NC (vo): I mean, okay, they're not Tennessee Williams portrayals, but let's face it...

(Cut to a clip from Super Mario 64)

NC (vo): Over the years, Mario has not had much of a personality in the games.

(Cut to the opening of the game, featuring Mario's 3D head)

Mario: It's-a me, Mario! (winks eye) Hello!

NC (vo): He's nice, I guess, but there's not much to him outside of that, except being a generic Italian stereotype.

Audience: (gasps loudly)

NC: (holding up hands in defense) I know, I know, a lot of you couldn't see it. I just have a very strong feeling.

(Cut to a shot of Bowser)

NC (vo): Bowser's a generic villain stereotype.

(Cut to a shot of Princess Peach)

NC (vo): Peach is a generic damsel stereotype.

(Cut to a shot of Luigi)

NC (vo): The only one to have any character over the years, ironically, is the character everyone forgets about, Luigi.

(A montage of images of Luigi is shown, all showing him looking quite scared)

NC (vo): And even that's not much. He's just sorta formed a wimpy, scaredy-cat persona, I guess with Luigi's Mansion. And for whatever reason, I guess that sort of stuck.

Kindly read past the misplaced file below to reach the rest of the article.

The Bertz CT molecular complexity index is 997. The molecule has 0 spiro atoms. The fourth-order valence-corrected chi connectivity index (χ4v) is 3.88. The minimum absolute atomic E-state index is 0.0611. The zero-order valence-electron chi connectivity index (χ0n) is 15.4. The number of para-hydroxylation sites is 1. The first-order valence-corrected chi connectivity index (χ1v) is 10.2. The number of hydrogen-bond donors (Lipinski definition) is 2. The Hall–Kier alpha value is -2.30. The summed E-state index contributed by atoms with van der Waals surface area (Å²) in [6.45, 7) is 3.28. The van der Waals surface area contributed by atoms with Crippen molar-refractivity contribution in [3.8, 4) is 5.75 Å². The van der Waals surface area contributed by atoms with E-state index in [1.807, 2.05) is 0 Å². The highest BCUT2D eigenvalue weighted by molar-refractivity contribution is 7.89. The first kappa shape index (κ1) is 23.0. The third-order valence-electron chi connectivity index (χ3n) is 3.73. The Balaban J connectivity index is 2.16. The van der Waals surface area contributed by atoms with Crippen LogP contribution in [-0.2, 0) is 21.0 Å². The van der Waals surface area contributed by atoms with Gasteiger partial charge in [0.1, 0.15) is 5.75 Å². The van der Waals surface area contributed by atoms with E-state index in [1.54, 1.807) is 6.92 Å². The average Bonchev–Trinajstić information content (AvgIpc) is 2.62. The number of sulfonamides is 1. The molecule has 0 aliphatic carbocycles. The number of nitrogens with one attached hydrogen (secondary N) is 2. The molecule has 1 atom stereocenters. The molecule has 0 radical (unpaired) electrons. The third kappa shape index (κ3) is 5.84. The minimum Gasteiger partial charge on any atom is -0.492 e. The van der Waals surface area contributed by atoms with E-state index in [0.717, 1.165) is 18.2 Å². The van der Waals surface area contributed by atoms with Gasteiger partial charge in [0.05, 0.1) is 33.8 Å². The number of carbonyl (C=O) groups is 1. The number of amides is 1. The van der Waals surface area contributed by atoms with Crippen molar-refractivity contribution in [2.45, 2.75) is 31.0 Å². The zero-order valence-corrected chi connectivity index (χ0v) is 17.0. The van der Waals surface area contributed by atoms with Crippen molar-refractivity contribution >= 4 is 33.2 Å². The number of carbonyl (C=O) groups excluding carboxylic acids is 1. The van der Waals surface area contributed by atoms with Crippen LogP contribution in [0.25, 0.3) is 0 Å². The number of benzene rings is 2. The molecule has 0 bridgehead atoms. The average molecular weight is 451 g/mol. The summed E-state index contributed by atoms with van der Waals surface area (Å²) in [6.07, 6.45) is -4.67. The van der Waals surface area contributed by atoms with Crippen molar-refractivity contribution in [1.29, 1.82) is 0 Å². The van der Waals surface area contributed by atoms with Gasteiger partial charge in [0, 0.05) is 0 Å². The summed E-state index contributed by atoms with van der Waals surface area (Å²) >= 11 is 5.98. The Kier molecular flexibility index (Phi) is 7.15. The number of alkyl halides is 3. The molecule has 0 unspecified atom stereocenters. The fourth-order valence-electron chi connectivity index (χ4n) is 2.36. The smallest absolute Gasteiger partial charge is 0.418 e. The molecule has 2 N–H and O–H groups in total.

(Cut to a clip of Super Smash Bros. Brawl featuring all the Mario characters on the field of battle, with Luigi punching the air and not hitting anyone while being given a huge blow himself)

NC (vo): Yeah, close your eyes and hit the air; that'll work great.

(Cut back to the Mario comic)

NC (vo): But in the comic, they do have more defined personalities. Mario is a surprisingly no-nonsense kind of leader. He can tell a joke every once in a while, but for the most part, he's pretty determined without many giggles or smiles.

(Cut to panels of a rap battle in the comic between Mario and Bowser)

NC (vo): Okay, granted, both him and Bowser do perform a rap the beginning of the comic, but to be fair, this was Japanese, and if I had to guess, this was probably a karaoke thing and the Americans turned it into a rap thing. Which doesn't make it better, but... okay, you just get past that, and the rest of the comic is good!

(Cut to images of Luigi in the comic)

NC (vo): Luigi, again, is sort of a wimpy scaredy-cat, but he does pull his weight in several scenes.

(Cut to images of Bowser in the comic)